Drumbeat in Seattle: "Stop the war now"

Disc jockey Romey Rom has seen a lot of protests and parades pass the radio station at 26th Avenue and South Jackson Street where he's worked for seven years.

He's seen Ethiopians, Somalis, gays and lesbians march for rights and protection.

He and his friend Henry Bolar stood outside station KYIZ Saturday and watched about 2,000 war protesters march, chant and sing their way through the streets to two military recruiting centers in a nearby strip mall.

"It's good," said Bolar, who said he was a local rap artist. "This one is organized."

The protesters -- among tens of thousands nationwide to participate in such rallies -- surrounded the Army and Navy recruiting storefronts at 2301 S. Jackson St.

They pressed against police, who blocked the closed storefronts with bicycles, and chanted "Stop the war now" to a drum accompaniment.

When police retreated around the corner, protesters continued to chant and then shouted "Shut down by people power."

One protester was arrested on investigation of a misdemeanor assault for hitting an officer on the arm, said Lt. Scott Bachler of the East Precinct. The person was released, and the protest was otherwise peaceful, police said.

Many in the crowd continued on to the Langston Hughes Center to hear anti-war speakers, including Lt. Ehren Watada, who is facing a court-martial Feb. 5 for his refusal to deploy to what he calls the illegal war in Iraq.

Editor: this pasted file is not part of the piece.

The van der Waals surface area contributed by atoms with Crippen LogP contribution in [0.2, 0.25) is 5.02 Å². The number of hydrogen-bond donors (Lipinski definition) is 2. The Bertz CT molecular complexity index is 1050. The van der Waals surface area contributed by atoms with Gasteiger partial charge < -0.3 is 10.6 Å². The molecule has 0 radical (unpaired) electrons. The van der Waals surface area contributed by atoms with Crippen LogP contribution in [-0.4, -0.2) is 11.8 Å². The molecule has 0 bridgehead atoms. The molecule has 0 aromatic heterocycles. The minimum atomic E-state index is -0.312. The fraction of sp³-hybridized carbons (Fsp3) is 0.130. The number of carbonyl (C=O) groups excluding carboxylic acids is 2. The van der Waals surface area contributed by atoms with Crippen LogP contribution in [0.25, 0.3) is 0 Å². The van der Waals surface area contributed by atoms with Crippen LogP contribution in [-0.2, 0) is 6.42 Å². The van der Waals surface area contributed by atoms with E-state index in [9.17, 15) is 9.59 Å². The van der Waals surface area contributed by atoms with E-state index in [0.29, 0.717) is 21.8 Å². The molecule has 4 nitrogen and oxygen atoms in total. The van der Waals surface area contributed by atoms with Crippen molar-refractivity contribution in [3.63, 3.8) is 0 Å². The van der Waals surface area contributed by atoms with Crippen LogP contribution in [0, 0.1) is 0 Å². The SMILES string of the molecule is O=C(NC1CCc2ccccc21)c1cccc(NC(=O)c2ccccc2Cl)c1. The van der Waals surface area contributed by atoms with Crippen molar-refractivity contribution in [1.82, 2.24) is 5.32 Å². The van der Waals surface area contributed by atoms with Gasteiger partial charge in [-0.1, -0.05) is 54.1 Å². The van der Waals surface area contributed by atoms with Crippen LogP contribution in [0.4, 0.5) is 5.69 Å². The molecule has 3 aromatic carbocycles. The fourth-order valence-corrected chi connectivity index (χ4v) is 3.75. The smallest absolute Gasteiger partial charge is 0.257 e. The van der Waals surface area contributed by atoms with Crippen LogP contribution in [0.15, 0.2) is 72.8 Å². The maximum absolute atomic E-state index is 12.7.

Protesters carried signs against the Iraq war, President Bush, oil, greed and tyranny, and in support of GI resistance, bringing the troops home, Watada, social services, justice and jobs.

Buddhist monk Gilberto Perez of Bainbridge Island and 5-year-old home-schooler Julian King both said they were there to support "peace." Seventeen-year-old Rachel Shelton of Monroe and Newcastle resident Frank Irigon were there to protest the war and the escalation.

"The war is just messed up, and we need to get the troops back now," Shelton said.

Compared with other marches and demonstrations, Romey Rom and Bolar said, Saturday's was well-organized and policed.

The biggest rally they ever saw from their perch on Jackson was the march for immigration rights that drew more than 25,000 people in April, they said. The most fun is the Soul Fest parade every summer, they said.

"That's the most joyful," Bolar said. "But I can't say I've seen a bad parade."

Christine Clarridge: 206-464-8983 or cclarridge@seattletimes.com